SXSW FILM FESTIVAL 2023 REVIEW! Directed by Agniia Galdanova, Queendom gets to the point quickly. Gena Marvin is a performance artist whose provocative works put her under constant scrutiny by the Russian government. In addition, her outlandish way of dressing puts the performer in the crosshairs of average citizens. Although sometimes, people are not ostracizing Marvin, she’s just dressed inappropriately.
Take the beginning of the documentary, for instance. Marvin is out grocery shopping, and a couple of workers from the store (could be managers or security, not entirely sure) ask that she follows them right away to check out what she’s already chosen. The artist feels this discrimination is due to her LGBTQIA+ status and political stance. The grocers state it is because Marvin is dressed in what amount to lingerie and nothing else. The thing is, they’re right. She is not dressed in a manner befitting a place rife with children, no matter how she identifies.
Unfortunately, this awkwardness does take some time for Queendom to get over. However, once it does, and real prejudice and life-or-death stakes enter the picture, Galdanova clearly shows empathy for her subject. For example, Marvin wants to go into the park for a photo shoot and gets the run around from several employees. Ostensibly, they are saying due to a different event there, it is not safe for Marvin. But the real reason is apparent to all watching as well as Marvin: because of who she is and what she represents, government employees do not want her around.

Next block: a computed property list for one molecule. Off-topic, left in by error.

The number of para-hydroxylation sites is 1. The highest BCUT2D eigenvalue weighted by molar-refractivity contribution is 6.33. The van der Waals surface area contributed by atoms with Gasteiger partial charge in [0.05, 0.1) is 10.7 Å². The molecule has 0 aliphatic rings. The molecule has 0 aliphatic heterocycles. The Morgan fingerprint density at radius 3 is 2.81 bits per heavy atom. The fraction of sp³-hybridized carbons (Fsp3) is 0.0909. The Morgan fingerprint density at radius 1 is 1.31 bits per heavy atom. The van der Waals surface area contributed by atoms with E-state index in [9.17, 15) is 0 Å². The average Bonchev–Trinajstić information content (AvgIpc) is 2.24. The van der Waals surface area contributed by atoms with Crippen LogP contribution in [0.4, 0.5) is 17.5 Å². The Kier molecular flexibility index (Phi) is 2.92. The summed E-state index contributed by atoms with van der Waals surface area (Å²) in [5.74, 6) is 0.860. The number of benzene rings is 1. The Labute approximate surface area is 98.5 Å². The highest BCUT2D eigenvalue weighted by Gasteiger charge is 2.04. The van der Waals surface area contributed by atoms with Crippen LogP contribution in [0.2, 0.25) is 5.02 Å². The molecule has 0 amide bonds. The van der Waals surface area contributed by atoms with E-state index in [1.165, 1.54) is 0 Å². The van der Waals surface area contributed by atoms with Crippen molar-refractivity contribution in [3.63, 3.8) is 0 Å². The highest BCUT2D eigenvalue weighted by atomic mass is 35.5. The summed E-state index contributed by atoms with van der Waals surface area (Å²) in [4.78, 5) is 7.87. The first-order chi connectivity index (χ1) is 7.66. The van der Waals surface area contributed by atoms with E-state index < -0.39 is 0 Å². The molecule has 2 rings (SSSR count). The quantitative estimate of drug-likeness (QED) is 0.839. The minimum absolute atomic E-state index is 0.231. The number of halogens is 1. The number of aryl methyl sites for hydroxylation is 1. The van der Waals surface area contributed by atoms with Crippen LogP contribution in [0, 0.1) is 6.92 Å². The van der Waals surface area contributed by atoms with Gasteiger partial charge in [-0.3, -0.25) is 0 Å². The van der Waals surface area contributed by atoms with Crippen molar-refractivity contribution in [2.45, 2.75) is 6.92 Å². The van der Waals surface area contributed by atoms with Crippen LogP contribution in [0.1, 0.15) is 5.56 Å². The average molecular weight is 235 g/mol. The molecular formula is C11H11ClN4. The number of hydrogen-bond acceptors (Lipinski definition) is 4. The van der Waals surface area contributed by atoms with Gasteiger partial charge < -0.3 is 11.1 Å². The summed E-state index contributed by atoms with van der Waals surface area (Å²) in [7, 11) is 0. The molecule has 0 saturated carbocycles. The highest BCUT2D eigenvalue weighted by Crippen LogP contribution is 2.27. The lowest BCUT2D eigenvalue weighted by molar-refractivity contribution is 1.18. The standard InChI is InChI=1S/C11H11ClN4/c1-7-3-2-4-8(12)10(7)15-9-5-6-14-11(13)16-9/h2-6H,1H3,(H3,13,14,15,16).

“…a performance artist whose provocative works put her under constant scrutiny by the Russian government.”
Throughout it all, Galdanova simply observes. There’s no flash to the filmmaking; even the pieces Marvin performs on screen are shot matter-of-factly. However, this is not a bad thing. Oftentimes, observational documentaries lack even the most basic and necessary information to allow audiences even an iota of an idea of what’s happening (naming the country or region the action takes place in only helps matters). Thankfully, that is not the case here. The filmmaker establishes Marvin’s desires, family, and grave predicament just by watching the subject do her thing.
Plus, aside from the grocery store bit, the pacing is remarkable. The stakes grow ever more intense. A political demonstration Marvin attends gets out of hand, and eventually, she’s left with an unthinkable choice. Obviously, no spoilers, but the ending is shockingly effective and has real weight for so many people. It’s touching, sad, sweet, a little bittersweet, and yet hopeful.
Queendom is an engaging little affair about something that affects thousands upon thousands of people worldwide. Unfortunately, not every government or society wants its citizens to be able to express themselves freely. By focusing so intently on Gena Marvin, Galdanova puts a face and personality onto a large problem. That Marvin is a fascinating subject in her own right is just icing on the cake.
Queendom screened at the 2023 SXSW Film Festival.
"…an engaging little affair..."